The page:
Archive | February 21, 2014

Stick to what you know or Change is good ?

As we move through life, many of us will pick up sayings that we have heard along the way, whether from our parents, friends or otherwise. Sometimes though these sayings conflict with one another and have the potential to leave you in a quandary.

For instance, let us take the following two examples: “Stick to what you know” and “Change is good

On the surface of it you have two sayings that could be used to influence your business strategy. At a second glance, it also seems that the two are in conflict with each other. But lets briefly examine the two sayings in context and walk through the thought process of each and see what we can learn from this, and indeed whether the two statements are actually contradictory.

Stick to what you know!

Many people I have spoken to when asked about a strategy to help the business develop and keep pace with the modern world in which we live, simply continue to do things the way they have always done because traditionally it has worked. Nothing wrong with that on the surface of things, why change a tried and tested method. The issue comes about when the market dynamic (both employee and customer) starts to change and puts the business in danger of appealing to a ever decreasing audience. Where in the past business was done face-to-face (as in actually being there), the market has now shifted away from this with people looking at and ordering products online rather than venturing out of the door. Depending on your business, this also means you might not need a physical space that has to be manned, so again providing tools to enable staff to work effectively from wherever makes good business sense; why rent a plush office if staff can work from home or another location.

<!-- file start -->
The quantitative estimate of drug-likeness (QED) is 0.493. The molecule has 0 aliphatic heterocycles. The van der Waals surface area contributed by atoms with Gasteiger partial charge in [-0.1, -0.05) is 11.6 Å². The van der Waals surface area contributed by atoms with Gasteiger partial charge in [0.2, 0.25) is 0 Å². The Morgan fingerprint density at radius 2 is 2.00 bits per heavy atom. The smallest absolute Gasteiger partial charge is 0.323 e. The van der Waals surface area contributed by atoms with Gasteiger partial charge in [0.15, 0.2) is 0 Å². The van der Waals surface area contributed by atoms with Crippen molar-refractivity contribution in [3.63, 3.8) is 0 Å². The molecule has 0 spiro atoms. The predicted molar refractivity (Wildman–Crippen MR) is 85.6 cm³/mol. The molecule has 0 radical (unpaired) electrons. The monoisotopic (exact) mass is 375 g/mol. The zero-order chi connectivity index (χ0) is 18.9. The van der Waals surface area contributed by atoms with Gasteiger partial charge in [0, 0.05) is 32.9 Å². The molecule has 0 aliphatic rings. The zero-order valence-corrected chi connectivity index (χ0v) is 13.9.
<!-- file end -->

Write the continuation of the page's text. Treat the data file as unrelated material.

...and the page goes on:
Obviously this will not work for all companies, however those who not only survived the challenging market conditions but flourished, have actually applied both sayings in their business; stick to what you know and change is good.

Change is Good!

Certain elements of business need not change, if you provide good customer service, at a great price with a quality product and that works for you, why would you change it? The change comes in how you enable your business to provide the things that you are good at and known for, to the widest audience whilst reducing costs. Sounds like a pipe dream? Unified communications and collaboration technology enable businesses to do just that, leveraging the strengths of a business but enabling technology to drive business outcomes and ultimately increase revenue. As an example, look at businesses such as Amazon and eBay, primarily product sales to a large userbase using unified communications and collaboration technology.

An eBay user can use a number of devices to upload and make available content such as words and pictures in order to achieve sales, add into the fact that you can also transact payments from these devices really highlights the any device, any where, any time world that we have all come to live in. Using these technologies as well as others such as voice and video over the internet to drive that return to face-to-face communication and great customer service helps to drive customer retention and increased sales.